Well in my last post I talked about my journey to Idaho from Utah. Well yesterday since I didn't know what my long term plans were I decided to take the day and drive around the mountains that are behind my parent house. What I mean behind is that they are about 20 miles away.

My dad and I were looking at the our most up to date topographical map we had of the area(circa mid-nineties). We noticed that there was a trail that went through what is called Crooked Creek and then come out at Skull Canyon(that map says it's Scott Canyon but everyone I knew called it Skull Canyon. I guess our Idaho hick accents messed up the translation. My dad admitted he had never taken that way before so we decided to head that way.

On the way up I never really talked with my dad about the history of this place. There is nothing out there except a couple of homesteads that are mostly abandoned but cattle and horses still graze the ground.


i was discussing the history of some of the homesteads. My dad told me this story of when I was a little kid and I don't know why I never remembered this. Anyways, this dude named Tom O'Sullivan had a warrant out for his arrest for unpaid traffic tickets or something minor like that. Well the local cop picked him up and attempted to arrest him. Well the cop adn Tom knew each other the man and the cop explained he had to take him in. Well Tom wasn't having it and he grabbed the cops gun, upholstered it from his belt and threatened to shoot him. Tom jumped in his car and ran off to this ranch out where we were driving. My dad says he was working in his field when he saw about 5 cop cars hauling ass out on the highway. The story is when the cops got there old Tom came out the house with the gun in his hand and the cops just mowed him down. Wild wild west man!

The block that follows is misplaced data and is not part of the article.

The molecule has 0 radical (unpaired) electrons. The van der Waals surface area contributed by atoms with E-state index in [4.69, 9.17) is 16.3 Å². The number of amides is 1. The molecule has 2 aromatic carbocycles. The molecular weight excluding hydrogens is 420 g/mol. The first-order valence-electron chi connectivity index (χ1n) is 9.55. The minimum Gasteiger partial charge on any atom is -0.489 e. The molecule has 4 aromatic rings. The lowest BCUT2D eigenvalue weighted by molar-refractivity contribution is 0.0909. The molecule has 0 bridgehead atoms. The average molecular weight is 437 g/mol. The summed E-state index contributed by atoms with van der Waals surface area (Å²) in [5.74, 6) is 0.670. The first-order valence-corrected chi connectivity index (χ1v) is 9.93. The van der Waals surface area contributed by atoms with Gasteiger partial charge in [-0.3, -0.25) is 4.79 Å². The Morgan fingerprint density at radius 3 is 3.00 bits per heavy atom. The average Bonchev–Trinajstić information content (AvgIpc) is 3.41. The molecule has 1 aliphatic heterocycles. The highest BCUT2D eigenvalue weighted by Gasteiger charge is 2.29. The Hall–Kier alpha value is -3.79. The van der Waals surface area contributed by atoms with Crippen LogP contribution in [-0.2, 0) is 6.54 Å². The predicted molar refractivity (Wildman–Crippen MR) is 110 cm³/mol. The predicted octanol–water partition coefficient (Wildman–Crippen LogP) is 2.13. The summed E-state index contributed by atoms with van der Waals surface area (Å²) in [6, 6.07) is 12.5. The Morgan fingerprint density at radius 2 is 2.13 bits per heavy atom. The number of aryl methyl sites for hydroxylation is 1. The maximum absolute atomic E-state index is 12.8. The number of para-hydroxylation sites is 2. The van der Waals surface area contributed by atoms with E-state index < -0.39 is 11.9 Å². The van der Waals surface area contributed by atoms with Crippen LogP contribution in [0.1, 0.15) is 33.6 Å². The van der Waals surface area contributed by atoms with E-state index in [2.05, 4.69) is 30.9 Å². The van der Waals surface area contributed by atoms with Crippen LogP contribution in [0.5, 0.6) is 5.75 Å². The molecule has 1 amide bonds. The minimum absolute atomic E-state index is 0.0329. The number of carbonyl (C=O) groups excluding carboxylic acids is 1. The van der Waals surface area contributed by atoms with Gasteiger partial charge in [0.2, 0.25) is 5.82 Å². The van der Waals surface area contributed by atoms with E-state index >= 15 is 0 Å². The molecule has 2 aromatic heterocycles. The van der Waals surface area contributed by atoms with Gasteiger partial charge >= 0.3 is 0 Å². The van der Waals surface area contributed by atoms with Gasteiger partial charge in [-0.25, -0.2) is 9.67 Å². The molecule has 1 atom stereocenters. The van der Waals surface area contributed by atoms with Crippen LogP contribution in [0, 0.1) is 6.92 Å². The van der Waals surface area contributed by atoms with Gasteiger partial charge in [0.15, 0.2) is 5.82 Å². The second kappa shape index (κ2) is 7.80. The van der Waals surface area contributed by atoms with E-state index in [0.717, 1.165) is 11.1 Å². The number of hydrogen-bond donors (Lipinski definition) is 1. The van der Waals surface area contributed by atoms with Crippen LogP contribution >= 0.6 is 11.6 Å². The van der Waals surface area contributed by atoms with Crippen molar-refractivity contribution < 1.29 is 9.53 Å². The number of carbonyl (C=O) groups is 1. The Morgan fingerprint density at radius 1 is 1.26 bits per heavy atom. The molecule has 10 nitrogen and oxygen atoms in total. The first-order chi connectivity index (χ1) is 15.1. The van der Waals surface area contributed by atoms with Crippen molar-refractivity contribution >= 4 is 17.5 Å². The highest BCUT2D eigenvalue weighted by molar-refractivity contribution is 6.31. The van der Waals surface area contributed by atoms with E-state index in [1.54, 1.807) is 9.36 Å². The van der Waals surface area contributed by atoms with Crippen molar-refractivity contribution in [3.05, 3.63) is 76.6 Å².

We passed the homestead of the mom of one of my friends growing up came from. There was no one for miles of this place. Hard to imagine living that far away from everything even compared to where I grew up. The guy that homesteaded this place spent any extra money he had on prospecting the land. Hoping to strike it rich with something of value. Too bad he never did.

This land is pretty barren and I was hoping to see some trees but they were few and far between. I asked why we never grazed our sheep on this land because the grass seemed plentiful. My dad said he was always weary of grazing in this area because back in the day all of the lead that was used by the Union forces during the Cival War were mined in this area. So the area has a lot of lead. My grandpa and my dad was never too keen on using this land.